My life agenda, as created by the American Trinity (Me, Myself and I), was to complete my masters in seminary in Denver, then obtain my doctorate in psychology from the University of Denver. After that, I would get hired by either a teaching clinic (such as Minirith & Meyer) or a university. Either way, I would become a professor or a respected teacher plus an insightful researcher. Surely a lofty place from which to lead God’s people was God’s plan? No. I was not. It never happened. God had other plans. In the last year of my masters program, illness in my wife’s family of origin torpedoed my American Trinty agenda.

When this happened, I had a choice. Submit this decision to Christ or ignore him and keep the agenda. I went before God and asked, “What do I do?” My wife wanted to move to another state to support her family. I knew doing that meant almost no likelihood of returning to school. To say yes to wife was to submit my dream to likely death. I asked God. God said, “Support your in-laws.” This was an intimate impression, not audible words. I could have ignored it easiIy; written it off as my own ideas. I didn’t. I accepted the subtle, intimate direction. We moved. That was 26 years ago. I have never gotten the PhD. An intimate, deeply important part of me died with that dream. I lost a long planned for identity. The fame I wanted began dying that day. It was a slow death of a thousand cuts. Periodically, I still grieve this. I see someone make an impact in the psychology world and think, “I am capable of that,…but that is not my path.” This really hurts, because I am that capable.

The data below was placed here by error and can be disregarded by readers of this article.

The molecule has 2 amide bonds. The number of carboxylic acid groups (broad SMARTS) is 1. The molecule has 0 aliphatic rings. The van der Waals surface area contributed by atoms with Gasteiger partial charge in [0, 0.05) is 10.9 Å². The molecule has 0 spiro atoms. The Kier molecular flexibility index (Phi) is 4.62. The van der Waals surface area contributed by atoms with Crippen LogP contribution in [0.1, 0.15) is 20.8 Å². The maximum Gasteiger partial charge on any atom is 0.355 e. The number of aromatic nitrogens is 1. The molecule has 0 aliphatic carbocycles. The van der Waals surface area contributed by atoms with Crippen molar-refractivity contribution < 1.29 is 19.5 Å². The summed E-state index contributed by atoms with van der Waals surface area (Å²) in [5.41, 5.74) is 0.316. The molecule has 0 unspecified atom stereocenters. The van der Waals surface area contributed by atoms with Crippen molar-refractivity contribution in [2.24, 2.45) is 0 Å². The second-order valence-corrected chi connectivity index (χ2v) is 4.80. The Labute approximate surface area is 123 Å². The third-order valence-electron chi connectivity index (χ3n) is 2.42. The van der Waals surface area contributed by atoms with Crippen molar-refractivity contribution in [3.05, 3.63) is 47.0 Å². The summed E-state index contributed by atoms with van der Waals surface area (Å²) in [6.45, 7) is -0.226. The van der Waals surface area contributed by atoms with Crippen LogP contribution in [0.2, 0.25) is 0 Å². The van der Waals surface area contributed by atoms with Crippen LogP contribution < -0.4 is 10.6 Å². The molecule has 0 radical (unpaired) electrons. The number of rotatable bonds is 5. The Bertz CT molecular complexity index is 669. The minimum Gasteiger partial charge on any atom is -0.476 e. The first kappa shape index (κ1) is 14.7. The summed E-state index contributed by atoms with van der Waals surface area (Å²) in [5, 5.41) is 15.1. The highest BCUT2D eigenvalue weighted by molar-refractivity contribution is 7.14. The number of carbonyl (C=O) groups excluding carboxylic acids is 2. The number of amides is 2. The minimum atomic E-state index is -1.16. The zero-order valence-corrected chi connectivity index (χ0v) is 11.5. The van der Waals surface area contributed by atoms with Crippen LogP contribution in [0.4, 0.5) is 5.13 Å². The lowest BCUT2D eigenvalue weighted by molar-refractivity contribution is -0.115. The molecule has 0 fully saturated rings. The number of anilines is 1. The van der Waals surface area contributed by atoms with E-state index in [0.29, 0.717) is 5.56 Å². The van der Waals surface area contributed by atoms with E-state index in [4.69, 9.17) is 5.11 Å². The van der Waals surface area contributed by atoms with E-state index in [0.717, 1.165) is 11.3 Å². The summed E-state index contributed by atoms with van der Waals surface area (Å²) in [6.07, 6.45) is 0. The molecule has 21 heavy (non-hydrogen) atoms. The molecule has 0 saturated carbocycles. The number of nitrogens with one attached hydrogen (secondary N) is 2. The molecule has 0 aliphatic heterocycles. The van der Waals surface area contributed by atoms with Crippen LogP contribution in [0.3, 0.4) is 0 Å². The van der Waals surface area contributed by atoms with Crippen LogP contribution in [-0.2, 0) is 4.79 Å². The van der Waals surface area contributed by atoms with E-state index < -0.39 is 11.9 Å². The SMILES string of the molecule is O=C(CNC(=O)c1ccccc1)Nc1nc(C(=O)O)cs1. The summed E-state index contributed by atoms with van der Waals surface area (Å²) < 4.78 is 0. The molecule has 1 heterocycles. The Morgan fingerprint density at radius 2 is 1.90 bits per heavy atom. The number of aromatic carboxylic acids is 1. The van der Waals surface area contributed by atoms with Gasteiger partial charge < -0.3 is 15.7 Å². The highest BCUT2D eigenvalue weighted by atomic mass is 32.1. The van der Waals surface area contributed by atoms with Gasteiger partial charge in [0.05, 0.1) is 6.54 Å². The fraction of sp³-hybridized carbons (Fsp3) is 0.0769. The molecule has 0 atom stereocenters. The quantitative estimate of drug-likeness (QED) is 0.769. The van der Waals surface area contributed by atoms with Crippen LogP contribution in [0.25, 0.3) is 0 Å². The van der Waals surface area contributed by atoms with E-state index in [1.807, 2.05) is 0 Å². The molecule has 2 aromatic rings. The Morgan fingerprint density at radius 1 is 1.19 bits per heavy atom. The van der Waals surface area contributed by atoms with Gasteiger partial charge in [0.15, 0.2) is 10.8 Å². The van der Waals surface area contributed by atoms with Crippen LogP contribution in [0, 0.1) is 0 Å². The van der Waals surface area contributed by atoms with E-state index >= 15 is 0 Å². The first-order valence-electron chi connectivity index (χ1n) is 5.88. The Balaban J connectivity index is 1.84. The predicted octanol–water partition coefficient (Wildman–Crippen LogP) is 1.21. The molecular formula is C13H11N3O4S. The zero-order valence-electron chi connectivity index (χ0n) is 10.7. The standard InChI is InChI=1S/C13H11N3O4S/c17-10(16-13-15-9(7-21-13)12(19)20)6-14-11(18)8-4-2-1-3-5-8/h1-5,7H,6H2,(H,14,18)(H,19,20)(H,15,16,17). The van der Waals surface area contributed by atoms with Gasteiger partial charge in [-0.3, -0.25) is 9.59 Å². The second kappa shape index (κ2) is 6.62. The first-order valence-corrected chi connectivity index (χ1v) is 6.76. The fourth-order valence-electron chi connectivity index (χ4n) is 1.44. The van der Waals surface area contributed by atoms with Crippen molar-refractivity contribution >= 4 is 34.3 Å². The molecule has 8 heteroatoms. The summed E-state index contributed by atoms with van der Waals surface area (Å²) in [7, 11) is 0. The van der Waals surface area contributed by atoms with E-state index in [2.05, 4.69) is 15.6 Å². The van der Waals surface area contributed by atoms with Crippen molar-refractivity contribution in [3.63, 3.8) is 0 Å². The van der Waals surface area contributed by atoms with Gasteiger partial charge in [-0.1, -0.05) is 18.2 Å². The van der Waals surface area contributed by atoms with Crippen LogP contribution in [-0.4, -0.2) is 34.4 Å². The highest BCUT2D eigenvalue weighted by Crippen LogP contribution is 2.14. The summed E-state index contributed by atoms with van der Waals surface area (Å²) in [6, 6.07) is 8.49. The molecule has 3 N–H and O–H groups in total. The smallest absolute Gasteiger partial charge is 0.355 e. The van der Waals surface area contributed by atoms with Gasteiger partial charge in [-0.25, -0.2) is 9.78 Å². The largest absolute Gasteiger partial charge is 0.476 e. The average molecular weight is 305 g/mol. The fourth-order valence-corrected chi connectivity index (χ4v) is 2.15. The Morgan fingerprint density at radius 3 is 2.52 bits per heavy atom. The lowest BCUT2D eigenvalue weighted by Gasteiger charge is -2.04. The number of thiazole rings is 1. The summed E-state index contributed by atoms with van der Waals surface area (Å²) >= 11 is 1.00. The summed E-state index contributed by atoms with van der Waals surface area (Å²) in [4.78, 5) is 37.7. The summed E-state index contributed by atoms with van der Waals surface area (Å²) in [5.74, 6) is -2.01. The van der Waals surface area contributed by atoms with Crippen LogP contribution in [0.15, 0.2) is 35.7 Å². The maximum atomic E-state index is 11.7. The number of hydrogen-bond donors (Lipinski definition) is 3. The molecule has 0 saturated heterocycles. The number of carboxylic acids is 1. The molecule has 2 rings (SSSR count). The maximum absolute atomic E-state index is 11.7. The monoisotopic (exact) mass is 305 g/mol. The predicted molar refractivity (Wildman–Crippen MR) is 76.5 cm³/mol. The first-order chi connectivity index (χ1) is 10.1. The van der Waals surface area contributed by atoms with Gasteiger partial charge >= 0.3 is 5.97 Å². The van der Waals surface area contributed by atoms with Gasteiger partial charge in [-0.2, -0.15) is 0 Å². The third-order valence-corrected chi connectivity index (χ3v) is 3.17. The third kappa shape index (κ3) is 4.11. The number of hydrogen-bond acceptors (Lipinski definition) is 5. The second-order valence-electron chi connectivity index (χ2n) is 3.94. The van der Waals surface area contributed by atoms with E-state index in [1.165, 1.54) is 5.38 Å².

What comforting words have come to me? Where is my solace and comforting? Some were from Scripture.I certainly searched Scripture through the decades for solace and direction. Many, however, were words of truth about me shared by friends; reminders of who God was making me to be. Reminders of his agenda. A new identity had to replace the dying one. Others were statements about possibilities in my life that came true as God changed me. This gave me a path over the years; one I did not want, but one I would take through repeated decisions. Often the words were love expressed to me by other believers. These kind words came from a variety of individuals yet, they were specific and timely to various situations in my life. They were critical in sustaining me and these folks spoke in uncanny themes across many different individuals; across individuals who never knew each other. Yet the theme was there for each situation. Where did they get this ability to speak in these themes from?

I see the words from these scattered people as the music of an orchestra of individuals conducted by a loving Creator that does not need to take me from wretched situations. He takes me through wretched things…with the aid and intent of his orchestral church. The path is not out. The path is through. I need to stay near this orchestra…both to perform as part of it and to receive from it. I eventually came to dedicate my life to continuing this music.

Why is it good to mourn while in wretched situations that we must exit by passing through them? There is music there. There is an orchestra in the wretchedness. The music in the sewage of pain matters. It matters because you matter…even if life’s purpose is not about you. Life is absolutely not about you..AND…you deeply matter; matter enough for a God to die for you.